Dev Juice: When should you use out-of-app Settings?
Dear Dev Juice,
I've heard all the lectures and I understand that the discoverability of third party prefs in the Settings app is near zero. I also get that it's now best practice that developers should put preferences inside applications with custom screens.
I'm writing to ask this: what use cases you see where devs should be using settings bundles instead of in-app prefs?
Thanks in advance,
Settings bundles allow you to move options away from users, creating a virtual wall between optional features and day-to-day use. The most common scenarios for this include kiosk apps, app diagnostics, and legal disclaimers.
When using apps in public presentation, such as at trade shows or conferences, you don't want Joe Q. Public exploring a "little too far" while using your app. Moving settings prefs out of the app and into Settings helps ensure that curious users won't inadvertently trigger behavior or modes outside of your desired use scenario. What goes in Settings stays in Settings.
Settings also provides a great place to enable remote diagnostics features. Again, the idea is to prevent the user from casually entering privileged debugging modes. Doing so typically allows collection of advanced diagnostic information to help resolve technical issues. Tech support personnel can easily walk the user through the steps needed to enable (and later disable) these elements. Placing toggles in Settings instead of the app itself ensures that users are unlikely to stumble across them or enable them in error.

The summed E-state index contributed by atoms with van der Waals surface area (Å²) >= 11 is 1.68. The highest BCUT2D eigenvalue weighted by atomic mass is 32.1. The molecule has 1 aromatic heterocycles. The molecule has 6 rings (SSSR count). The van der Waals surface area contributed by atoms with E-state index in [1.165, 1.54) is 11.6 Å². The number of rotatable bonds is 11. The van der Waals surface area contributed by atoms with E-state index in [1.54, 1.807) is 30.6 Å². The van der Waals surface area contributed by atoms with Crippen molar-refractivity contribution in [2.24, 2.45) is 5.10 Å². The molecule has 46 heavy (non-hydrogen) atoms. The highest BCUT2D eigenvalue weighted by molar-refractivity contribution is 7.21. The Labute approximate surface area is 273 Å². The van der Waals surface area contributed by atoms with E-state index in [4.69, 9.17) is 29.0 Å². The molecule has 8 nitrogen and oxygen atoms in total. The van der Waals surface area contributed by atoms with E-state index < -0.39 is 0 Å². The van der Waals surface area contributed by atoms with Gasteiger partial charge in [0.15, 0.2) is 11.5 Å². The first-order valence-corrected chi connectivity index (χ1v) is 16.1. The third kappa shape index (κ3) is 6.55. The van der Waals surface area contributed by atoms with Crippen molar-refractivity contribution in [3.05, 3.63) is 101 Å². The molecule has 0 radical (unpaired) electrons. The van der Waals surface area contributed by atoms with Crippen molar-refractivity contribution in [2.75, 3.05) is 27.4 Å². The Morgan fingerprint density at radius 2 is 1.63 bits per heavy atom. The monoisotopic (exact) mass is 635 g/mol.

The most common use of Settings bundles remains, however, as a place to enshrine all legal declarations associated with the application. Those motivated to explore will discover any number of disclaimers, copyright ownership listings, etc. Placing these in Settings helps declutter the app and provides a unified location for any lawyers who need to look up licensing details.
Deals of the Daymore deals
Software Updatesmore updates
- Microsoft Office for Mac 2011 Update 14.3.4
- Pixelmator 2.2 available with over 100 new features and improvements
- DabKick for iPhone lets you share photos, watch videos and now listen to music in real-time
- Google Now added to search app on iPhone, iPad
- GateGuru for iPhone has been updated and greatly improved
- Twitter updates its OS X client